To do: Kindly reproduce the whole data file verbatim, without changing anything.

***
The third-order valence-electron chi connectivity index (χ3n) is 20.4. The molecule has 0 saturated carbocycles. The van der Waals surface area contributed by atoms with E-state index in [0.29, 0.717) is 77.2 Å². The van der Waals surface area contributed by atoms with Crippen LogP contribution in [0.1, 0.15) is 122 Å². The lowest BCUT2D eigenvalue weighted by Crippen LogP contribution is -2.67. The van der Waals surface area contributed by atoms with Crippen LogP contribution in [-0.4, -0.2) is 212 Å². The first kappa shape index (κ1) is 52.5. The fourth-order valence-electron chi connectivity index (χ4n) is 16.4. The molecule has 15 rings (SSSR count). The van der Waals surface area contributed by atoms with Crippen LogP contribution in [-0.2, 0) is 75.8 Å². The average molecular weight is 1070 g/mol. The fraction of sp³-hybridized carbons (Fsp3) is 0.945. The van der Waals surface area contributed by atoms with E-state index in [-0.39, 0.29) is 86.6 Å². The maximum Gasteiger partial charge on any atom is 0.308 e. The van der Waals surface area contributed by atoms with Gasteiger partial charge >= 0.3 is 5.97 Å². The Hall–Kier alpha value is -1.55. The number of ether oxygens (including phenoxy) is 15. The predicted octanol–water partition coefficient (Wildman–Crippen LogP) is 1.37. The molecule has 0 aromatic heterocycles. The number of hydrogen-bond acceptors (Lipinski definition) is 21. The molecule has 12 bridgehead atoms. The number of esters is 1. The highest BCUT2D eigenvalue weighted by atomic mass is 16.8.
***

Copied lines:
The third-order valence-electron chi connectivity index (χ3n) is 20.4. The molecule has 0 saturated carbocycles. The van der Waals surface area contributed by atoms with E-state index in [0.29, 0.717) is 77.2 Å². The van der Waals surface area contributed by atoms with Crippen LogP contribution in [0.1, 0.15) is 122 Å². The lowest BCUT2D eigenvalue weighted by Crippen LogP contribution is -2.67. The van der Waals surface area contributed by atoms with Crippen LogP contribution in [-0.4, -0.2) is 212 Å². The first kappa shape index (κ1) is 52.5. The fourth-order valence-electron chi connectivity index (χ4n) is 16.4. The molecule has 15 rings (SSSR count). The van der Waals surface area contributed by atoms with Crippen LogP contribution in [-0.2, 0) is 75.8 Å². The average molecular weight is 1070 g/mol. The fraction of sp³-hybridized carbons (Fsp3) is 0.945. The van der Waals surface area contributed by atoms with E-state index in [-0.39, 0.29) is 86.6 Å². The maximum Gasteiger partial charge on any atom is 0.308 e. The van der Waals surface area contributed by atoms with Gasteiger partial charge >= 0.3 is 5.97 Å². The Hall–Kier alpha value is -1.55. The number of ether oxygens (including phenoxy) is 15. The predicted octanol–water partition coefficient (Wildman–Crippen LogP) is 1.37. The molecule has 0 aromatic heterocycles. The number of hydrogen-bond acceptors (Lipinski definition) is 21. The molecule has 12 bridgehead atoms. The number of esters is 1. The highest BCUT2D eigenvalue weighted by atomic mass is 16.8.